I grew up with sheep. OK, not in the corral, although some people who know me suspect that, but we had a lot of them. I got up at 4:30 a.m. on school days to feed the bum lambs (lambs whose mothers can't or won't feed them) using milk in pop bottles. I chased them out of hay fields. I watched the shearing. It's amazing to watch the fleece peel off the sheep in one big piece. My cousins got to "tromp" the wool, climbing into the wool sacks and packing the wool so it could be sold (for not very much). I wasn't allowed inside a wool bag. Rats!
My family has a history with sheep. Grandpa Bennion's great grandfather came to Utah from Wales in the 1850's and started an immense sheep ranch. Grandpa loved sheep, and even when he retired he kept a few as pets. When I was a very little girl he would give me snacks out of the lambs' food bin--it was alfalfa pellets with molasses on them. Yum! Grandma wouldn't have allowed it, but we didn't tell her.
We didn't know how to do anything with the raw fleece, though. Too bad. Grandma did, but she didn't see the point. It would have been work to her.
The reason we refer to people like me, i.e. horrible crowd followers, as sheep is because sheep are horrible crowd followers. If you can get just ONE sheep through a gate, all the rest of them will go. They are not like cows. We had cows, too, and herding cows required a highly trained horse called a cutting horse that knows how to go after one cow and her calf and make them conform while not losing the rest of the herd. With sheep, there isn't much cutting. You get them all or you lose them all. P.S. it is still more fun to ride the cutting horse and struggle with the cows than to work with sheep. It would have helped if we had owned that other highly trained animal, the sheep dog, but no one in our family knew how to train one so we had ordinary sheep dogs.
My husband was raised to hate sheep because of an experience his grandfather had. His grandfather was a coal miner, and knew nothing about sheep. His friend begged him to watch his flock for one week while he went home to help his mother who was ill. Grandpa Ben was reluctant but a nice guy so he agreed.
The friend didn't come back in a week. By the time he returned it had been about three weeks. And Grandpa Ben had spent most of the time pulling sheep out of the river. One sheep fell in, and so the rest all jumped in. Grandpa Ben didn't know that if he had just chased the other sheep away he could have gone back and rescued it in peace. So he pulled them out one by one again and again. Naturally this was not a huge flock like the Bennion Brothers or it would have killed him. Eventually the friend came back, and Ben swore never to touch sheep again, including at the dinner table.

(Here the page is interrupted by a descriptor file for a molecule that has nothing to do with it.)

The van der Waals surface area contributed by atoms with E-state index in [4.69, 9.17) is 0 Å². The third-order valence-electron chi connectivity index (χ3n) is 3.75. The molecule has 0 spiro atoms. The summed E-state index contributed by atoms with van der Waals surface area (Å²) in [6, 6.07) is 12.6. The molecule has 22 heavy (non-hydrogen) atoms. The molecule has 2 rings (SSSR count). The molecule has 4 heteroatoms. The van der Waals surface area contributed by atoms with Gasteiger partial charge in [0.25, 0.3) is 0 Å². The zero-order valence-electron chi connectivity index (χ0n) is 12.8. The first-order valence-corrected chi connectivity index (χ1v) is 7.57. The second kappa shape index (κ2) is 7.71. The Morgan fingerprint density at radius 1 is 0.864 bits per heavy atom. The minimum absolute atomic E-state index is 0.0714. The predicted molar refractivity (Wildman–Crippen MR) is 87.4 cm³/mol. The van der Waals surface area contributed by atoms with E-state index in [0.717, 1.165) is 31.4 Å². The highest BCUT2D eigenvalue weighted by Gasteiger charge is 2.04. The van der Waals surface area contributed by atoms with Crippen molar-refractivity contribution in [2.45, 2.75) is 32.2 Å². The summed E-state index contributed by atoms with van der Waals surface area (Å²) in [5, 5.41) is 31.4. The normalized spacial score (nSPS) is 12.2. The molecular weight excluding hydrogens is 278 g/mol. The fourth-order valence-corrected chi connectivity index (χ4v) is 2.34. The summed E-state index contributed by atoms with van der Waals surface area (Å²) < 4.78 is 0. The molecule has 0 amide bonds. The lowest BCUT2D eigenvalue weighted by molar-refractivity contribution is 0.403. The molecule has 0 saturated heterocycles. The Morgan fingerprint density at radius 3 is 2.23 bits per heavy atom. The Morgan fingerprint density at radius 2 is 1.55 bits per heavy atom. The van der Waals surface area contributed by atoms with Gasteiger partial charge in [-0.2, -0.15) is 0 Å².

Don't take this to mean that sheep are dumb. They aren't; they just have these reflexes that control them, much as I have when I hear about a yarn I've never heard of before and then go to the website and it's gorgeous. L-B: Malabrigo . . . Sheep are actually more trainable than cats. One of our lambs could count to three; at least if we went off for the day and didn't give the lambs their noon feeding, he would come back half an hour after his evening feeding and beg for a third feeding.
This is all I have to say about sheep right now. I am going to go and put that string on my bray harp. Or maybe I will knit. It's all string. What the heck.
Actually the mailman brought my package from Ruby Sapphire Yarns so I played with it instead of doing anything actually useful.
Sapphire Sock Yarn in colorway "Emmi," 500 yds/4 oz; 75% wool, 25% nylon.
Ruby Sock Yarn in colorway "Chandi," 540 yds/110 g; 100% merino wool.
Ruby Sock Yarn in colorway "Fantasia."
This little guy was included in the box. He's a pez dispenser! Perfect ending for an essay on sheep.